In ‘Family Tradition’, an old family secret emerges to wreak its vengeance, whilst ‘The 7 Doors’ sees a corporate worker explore the dark recesses of her mind. ‘Hexit Strategy’ is an hilarious, if very short, examination of our seeming inability to follow instructions and ‘Light Signs’ delivers a straight-up alien invasion story. With ‘The Inferno’ finishing us off with the tale of a man who faces the seven deadly sins in his attempt to overcome the guilt of his girlfriend's suicide.
The performances – much like the characters – are a bit of a mixed bag: some are good, others are a little underwhelming, rarely are they great. Funnily enough, thanks to the tongue-in-cheek nature of the film, this inconsistency seldom had the negative effect it should have had. I simply found myself going along with it and enjoying its quirky characters. And, perhaps, that’s the point?
But whilst consistency isn’t the film’s strongest feature, it’s interesting to note the one consistent element in it is also one of the best. I’m talking, of course, about the frame narrative element.
Tawnya Bass’ brilliantly entertaining turn as Lady Belladonna is aptly supported by Donny Prosise’s overtly camp minion, Hitler or Addy; while Rafael Medina appears in a wonderfully funny parody of director #EdWood, who shows up completely in drag and bemoaning the work of film #critics. These characters, the dialogue shared between them and the subtle nods and jokes to their real, historic selves had me grinning and laughing far more than I care to admit.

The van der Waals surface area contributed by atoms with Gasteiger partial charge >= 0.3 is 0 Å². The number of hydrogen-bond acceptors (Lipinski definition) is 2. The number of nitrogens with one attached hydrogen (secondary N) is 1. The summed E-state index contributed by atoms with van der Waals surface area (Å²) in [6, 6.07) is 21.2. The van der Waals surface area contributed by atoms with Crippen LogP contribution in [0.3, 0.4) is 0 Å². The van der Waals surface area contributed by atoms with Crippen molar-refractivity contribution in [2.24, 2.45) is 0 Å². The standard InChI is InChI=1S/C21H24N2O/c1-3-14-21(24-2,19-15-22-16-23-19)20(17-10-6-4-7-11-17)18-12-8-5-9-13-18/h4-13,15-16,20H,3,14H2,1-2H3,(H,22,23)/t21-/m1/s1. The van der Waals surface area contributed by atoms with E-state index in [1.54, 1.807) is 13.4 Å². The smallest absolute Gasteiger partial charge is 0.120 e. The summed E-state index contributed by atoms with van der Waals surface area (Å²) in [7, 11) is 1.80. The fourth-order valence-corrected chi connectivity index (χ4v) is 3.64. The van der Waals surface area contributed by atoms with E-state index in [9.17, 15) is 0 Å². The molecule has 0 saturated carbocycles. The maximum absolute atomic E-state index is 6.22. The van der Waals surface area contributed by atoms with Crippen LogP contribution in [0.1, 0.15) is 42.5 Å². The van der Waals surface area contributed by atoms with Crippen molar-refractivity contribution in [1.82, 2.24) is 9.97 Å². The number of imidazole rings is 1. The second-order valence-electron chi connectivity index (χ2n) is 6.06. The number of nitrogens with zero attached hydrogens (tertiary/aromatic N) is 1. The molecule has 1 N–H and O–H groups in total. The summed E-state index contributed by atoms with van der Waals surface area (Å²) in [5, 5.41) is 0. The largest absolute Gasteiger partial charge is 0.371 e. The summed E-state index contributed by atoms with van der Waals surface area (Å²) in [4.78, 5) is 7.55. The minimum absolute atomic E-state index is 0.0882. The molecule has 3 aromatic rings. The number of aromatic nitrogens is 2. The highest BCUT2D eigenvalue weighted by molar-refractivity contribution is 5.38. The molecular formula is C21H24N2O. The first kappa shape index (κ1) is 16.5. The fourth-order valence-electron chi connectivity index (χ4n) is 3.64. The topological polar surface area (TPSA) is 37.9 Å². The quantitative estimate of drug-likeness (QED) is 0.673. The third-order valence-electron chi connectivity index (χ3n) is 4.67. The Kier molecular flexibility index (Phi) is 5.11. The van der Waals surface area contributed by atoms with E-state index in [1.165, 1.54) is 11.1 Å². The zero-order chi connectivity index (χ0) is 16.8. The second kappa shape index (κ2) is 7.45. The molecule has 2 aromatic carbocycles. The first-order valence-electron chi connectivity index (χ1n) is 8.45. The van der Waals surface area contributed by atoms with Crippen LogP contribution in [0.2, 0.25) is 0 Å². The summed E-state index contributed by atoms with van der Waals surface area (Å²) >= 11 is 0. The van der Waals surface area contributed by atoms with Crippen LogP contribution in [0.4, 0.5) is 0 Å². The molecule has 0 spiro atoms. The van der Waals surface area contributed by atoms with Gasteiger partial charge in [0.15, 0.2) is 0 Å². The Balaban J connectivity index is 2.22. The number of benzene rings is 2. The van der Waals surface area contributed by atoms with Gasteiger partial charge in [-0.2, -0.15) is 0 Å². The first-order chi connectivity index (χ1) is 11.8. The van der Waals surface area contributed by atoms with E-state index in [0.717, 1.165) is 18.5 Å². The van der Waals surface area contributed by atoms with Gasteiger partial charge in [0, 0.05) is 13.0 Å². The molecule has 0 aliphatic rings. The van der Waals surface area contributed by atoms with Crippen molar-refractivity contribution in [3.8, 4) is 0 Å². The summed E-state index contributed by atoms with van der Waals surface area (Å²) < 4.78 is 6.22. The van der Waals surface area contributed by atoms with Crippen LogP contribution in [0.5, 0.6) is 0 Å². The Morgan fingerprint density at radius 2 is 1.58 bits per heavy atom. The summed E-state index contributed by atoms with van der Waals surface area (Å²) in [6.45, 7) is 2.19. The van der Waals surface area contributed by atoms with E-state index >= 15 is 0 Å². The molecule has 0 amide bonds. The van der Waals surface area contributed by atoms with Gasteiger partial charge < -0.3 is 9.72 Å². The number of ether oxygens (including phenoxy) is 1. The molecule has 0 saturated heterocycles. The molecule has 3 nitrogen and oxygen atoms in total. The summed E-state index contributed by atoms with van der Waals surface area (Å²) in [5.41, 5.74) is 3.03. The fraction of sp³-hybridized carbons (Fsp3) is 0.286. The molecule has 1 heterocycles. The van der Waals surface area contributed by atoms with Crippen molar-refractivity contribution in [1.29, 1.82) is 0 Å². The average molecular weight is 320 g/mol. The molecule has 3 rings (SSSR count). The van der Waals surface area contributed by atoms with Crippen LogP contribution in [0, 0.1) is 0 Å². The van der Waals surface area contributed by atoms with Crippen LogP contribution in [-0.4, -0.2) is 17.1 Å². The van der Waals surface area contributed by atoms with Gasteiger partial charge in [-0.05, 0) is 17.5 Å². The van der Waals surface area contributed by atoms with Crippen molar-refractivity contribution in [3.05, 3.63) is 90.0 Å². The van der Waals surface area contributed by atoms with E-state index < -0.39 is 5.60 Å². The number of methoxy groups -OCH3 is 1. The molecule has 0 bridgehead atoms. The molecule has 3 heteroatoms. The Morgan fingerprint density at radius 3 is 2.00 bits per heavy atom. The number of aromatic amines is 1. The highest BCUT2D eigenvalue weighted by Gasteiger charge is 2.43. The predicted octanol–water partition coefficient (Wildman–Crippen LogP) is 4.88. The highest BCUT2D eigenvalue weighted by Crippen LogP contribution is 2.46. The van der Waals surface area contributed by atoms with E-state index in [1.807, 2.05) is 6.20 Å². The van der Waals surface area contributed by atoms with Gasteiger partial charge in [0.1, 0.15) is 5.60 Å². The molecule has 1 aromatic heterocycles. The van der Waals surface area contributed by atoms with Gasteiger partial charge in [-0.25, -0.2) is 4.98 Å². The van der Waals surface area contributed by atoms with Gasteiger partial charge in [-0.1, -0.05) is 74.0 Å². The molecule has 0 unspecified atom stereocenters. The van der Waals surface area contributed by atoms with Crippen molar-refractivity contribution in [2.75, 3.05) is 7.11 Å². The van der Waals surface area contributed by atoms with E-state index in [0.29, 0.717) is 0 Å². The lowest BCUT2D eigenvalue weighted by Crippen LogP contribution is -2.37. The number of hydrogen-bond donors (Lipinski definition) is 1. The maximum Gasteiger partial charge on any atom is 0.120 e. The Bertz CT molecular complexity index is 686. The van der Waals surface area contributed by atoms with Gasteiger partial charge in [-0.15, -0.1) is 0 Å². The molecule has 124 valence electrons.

Clunky editing (particularly during the frame story section) and a flawed script (except during the frame story section) only serve to highlight the film’s other irregularities; ultimately, imparting an amateurish look and feel and occasionally causing the delivery of some pretty awkward lines. By contrast, Enrique Ponce’s score is a mood-setting wonder which remains solid throughout.
Themes of #grief, #regret, #consumerism, #traditionalism and more underlie the #supernatural facets of the film’s five tales. And while those more profound ideas are there, the way in which they are arrived at isn’t always clear. Still, the filmmakers deserve due praise for having that ambition and refusing to simply regurgitate the same tired and overused stories we’ve seen a hundred times before.
Lady Belladonna’s Tale From the Inferno certainly has its fair share problems. However, there are still buckets full of entertainment value here. It’s fresh enough to arouse the interest of die-hard fans of the #horror #anthology genre and even has enough appeal to titillate some of the sceptics out there. But moreover, Lady Belladonna is just a marvellous piece of #escapism.